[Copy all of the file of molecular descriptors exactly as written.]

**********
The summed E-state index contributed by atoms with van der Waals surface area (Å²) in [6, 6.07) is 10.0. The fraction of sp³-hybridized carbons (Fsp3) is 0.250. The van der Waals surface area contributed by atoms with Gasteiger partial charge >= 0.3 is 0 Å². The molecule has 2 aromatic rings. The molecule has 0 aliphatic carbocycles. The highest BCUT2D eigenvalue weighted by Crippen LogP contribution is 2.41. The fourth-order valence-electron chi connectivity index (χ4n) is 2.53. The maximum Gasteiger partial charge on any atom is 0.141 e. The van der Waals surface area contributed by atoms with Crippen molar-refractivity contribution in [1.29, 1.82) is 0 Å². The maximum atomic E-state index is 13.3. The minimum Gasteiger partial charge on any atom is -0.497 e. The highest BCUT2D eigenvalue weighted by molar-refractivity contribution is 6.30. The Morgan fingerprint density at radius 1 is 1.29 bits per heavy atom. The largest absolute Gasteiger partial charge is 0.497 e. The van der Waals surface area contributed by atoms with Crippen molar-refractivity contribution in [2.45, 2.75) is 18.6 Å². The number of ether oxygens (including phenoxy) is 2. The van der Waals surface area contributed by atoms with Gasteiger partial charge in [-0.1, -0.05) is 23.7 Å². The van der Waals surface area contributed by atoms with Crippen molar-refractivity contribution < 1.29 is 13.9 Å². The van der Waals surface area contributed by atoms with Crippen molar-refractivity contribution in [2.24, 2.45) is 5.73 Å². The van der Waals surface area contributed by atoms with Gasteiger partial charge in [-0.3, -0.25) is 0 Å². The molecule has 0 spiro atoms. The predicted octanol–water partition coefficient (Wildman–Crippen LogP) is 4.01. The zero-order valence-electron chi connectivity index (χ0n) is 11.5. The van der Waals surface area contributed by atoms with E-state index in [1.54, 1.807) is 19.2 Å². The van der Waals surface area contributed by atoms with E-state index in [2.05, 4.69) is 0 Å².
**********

The summed E-state index contributed by atoms with van der Waals surface area (Å²) in [6, 6.07) is 10.0. The fraction of sp³-hybridized carbons (Fsp3) is 0.250. The van der Waals surface area contributed by atoms with Gasteiger partial charge >= 0.3 is 0 Å². The molecule has 2 aromatic rings. The molecule has 0 aliphatic carbocycles. The highest BCUT2D eigenvalue weighted by Crippen LogP contribution is 2.41. The fourth-order valence-electron chi connectivity index (χ4n) is 2.53. The maximum Gasteiger partial charge on any atom is 0.141 e. The van der Waals surface area contributed by atoms with Crippen molar-refractivity contribution in [1.29, 1.82) is 0 Å². The maximum atomic E-state index is 13.3. The minimum Gasteiger partial charge on any atom is -0.497 e. The highest BCUT2D eigenvalue weighted by molar-refractivity contribution is 6.30. The Morgan fingerprint density at radius 1 is 1.29 bits per heavy atom. The largest absolute Gasteiger partial charge is 0.497 e. The van der Waals surface area contributed by atoms with Crippen molar-refractivity contribution in [2.45, 2.75) is 18.6 Å². The number of ether oxygens (including phenoxy) is 2. The van der Waals surface area contributed by atoms with Gasteiger partial charge in [-0.1, -0.05) is 23.7 Å². The van der Waals surface area contributed by atoms with Crippen molar-refractivity contribution < 1.29 is 13.9 Å². The van der Waals surface area contributed by atoms with Crippen molar-refractivity contribution in [2.24, 2.45) is 5.73 Å². The van der Waals surface area contributed by atoms with Gasteiger partial charge in [-0.3, -0.25) is 0 Å². The molecule has 0 spiro atoms. The predicted octanol–water partition coefficient (Wildman–Crippen LogP) is 4.01. The zero-order valence-electron chi connectivity index (χ0n) is 11.5. The van der Waals surface area contributed by atoms with E-state index in [1.54, 1.807) is 19.2 Å². The van der Waals surface area contributed by atoms with E-state index in [2.05, 4.69) is 0 Å².